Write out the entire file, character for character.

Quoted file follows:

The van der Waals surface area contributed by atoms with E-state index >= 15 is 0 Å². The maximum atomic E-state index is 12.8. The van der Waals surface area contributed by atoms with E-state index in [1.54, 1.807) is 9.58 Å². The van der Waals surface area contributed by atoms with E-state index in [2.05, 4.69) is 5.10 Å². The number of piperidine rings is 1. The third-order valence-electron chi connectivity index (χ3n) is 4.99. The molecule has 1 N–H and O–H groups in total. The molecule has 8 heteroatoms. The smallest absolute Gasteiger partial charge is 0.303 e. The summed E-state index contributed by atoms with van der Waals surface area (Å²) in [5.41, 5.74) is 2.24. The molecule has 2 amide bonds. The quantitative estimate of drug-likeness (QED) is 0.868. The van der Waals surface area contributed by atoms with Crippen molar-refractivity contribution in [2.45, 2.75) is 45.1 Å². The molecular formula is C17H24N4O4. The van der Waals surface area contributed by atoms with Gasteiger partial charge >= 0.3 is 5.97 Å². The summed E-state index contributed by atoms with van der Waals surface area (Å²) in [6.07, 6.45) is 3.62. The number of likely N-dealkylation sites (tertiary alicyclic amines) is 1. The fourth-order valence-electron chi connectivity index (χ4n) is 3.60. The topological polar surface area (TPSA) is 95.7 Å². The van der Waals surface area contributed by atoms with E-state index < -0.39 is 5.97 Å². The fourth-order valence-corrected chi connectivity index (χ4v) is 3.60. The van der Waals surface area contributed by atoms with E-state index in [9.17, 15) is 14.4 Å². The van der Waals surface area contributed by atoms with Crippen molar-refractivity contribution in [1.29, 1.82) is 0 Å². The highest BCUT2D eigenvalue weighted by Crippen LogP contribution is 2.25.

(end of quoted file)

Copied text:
The van der Waals surface area contributed by atoms with E-state index >= 15 is 0 Å². The maximum atomic E-state index is 12.8. The van der Waals surface area contributed by atoms with E-state index in [1.54, 1.807) is 9.58 Å². The van der Waals surface area contributed by atoms with E-state index in [2.05, 4.69) is 5.10 Å². The number of piperidine rings is 1. The third-order valence-electron chi connectivity index (χ3n) is 4.99. The molecule has 1 N–H and O–H groups in total. The molecule has 8 heteroatoms. The smallest absolute Gasteiger partial charge is 0.303 e. The summed E-state index contributed by atoms with van der Waals surface area (Å²) in [5.41, 5.74) is 2.24. The molecule has 2 amide bonds. The quantitative estimate of drug-likeness (QED) is 0.868. The van der Waals surface area contributed by atoms with Crippen molar-refractivity contribution in [2.45, 2.75) is 45.1 Å². The molecular formula is C17H24N4O4. The van der Waals surface area contributed by atoms with Gasteiger partial charge >= 0.3 is 5.97 Å². The summed E-state index contributed by atoms with van der Waals surface area (Å²) in [6.07, 6.45) is 3.62. The number of likely N-dealkylation sites (tertiary alicyclic amines) is 1. The fourth-order valence-electron chi connectivity index (χ4n) is 3.60. The topological polar surface area (TPSA) is 95.7 Å². The van der Waals surface area contributed by atoms with E-state index < -0.39 is 5.97 Å². The fourth-order valence-corrected chi connectivity index (χ4v) is 3.60. The van der Waals surface area contributed by atoms with E-state index in [9.17, 15) is 14.4 Å². The van der Waals surface area contributed by atoms with Crippen molar-refractivity contribution in [1.29, 1.82) is 0 Å². The highest BCUT2D eigenvalue weighted by Crippen LogP contribution is 2.25.